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By ROB LARSON
Daily Press Staff Writer
As was evidenced by many fallen tree limbs and a few downed electrical poles, Artesia experienced a sizable thunderstorm Sunday night with wind gusts of 61 miles per hour or higher.
According to Wendell Malone, a regional volunteer Skywarn coordinator for the Midland National Weather Service, the National Weather Service Office issued a “special weather statement” at 9:56 p.m. Sunday. At that time, Doppler radar was indicating a strong thunderstorm 11 miles west of Cottonwood moving to the southeast at 15 miles per hour. It reached Artesia roughly between 10 and 10:30 p.m. … For the rest of the story, subscribe in print and on the web.
“The airport clocked a peak wind gust of 61 miles per hour at 10:15 p.m.,” Malone said. “I talked to a few people around Artesia, and they said that they couldn’t see across the street because the dust was blowing so strongly. I personally think that some of those winds were a little higher than 61 miles per hour on the east side of town as that thunderstorm moved across town.”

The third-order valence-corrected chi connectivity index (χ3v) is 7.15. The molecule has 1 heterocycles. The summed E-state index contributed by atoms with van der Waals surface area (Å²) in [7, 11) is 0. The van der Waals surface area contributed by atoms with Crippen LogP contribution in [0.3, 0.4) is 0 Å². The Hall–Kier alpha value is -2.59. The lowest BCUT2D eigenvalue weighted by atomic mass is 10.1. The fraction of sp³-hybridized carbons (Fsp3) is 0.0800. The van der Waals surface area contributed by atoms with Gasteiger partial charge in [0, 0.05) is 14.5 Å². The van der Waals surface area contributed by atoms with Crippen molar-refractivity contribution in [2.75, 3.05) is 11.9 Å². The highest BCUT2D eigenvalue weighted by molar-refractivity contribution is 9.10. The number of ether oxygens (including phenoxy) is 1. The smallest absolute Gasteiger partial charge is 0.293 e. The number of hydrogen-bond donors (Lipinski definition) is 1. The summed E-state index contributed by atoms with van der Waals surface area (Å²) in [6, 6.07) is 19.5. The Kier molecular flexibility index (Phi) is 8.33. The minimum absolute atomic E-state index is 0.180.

Malone also believes so much dust was kicked up during the storm because of a dry microburst. As he explained, a microburst is a cool pocket of air that falls downward in a thunderstorm. By the time it reaches the ground, the wind gusts spread out in all different directions, kicking up a lot of dirt or dust if it’s dry.
In terms of having a storm like Sunday’s in the middle of August, Malone said “it’s not common, but it’s not completely unheard of either.”
“From mid-August to late October, as the jet streams start surging downward and the cold fronts start to come into our area again, we will sometimes get a severe second weather season, aside from what we may have seen that summer,” Malone said.
As a result of the storm, Sgt. Lindell Smith of the Artesia Police Department said officers were kept pretty busy with calls relating to property damage, blocked streets and acts of God.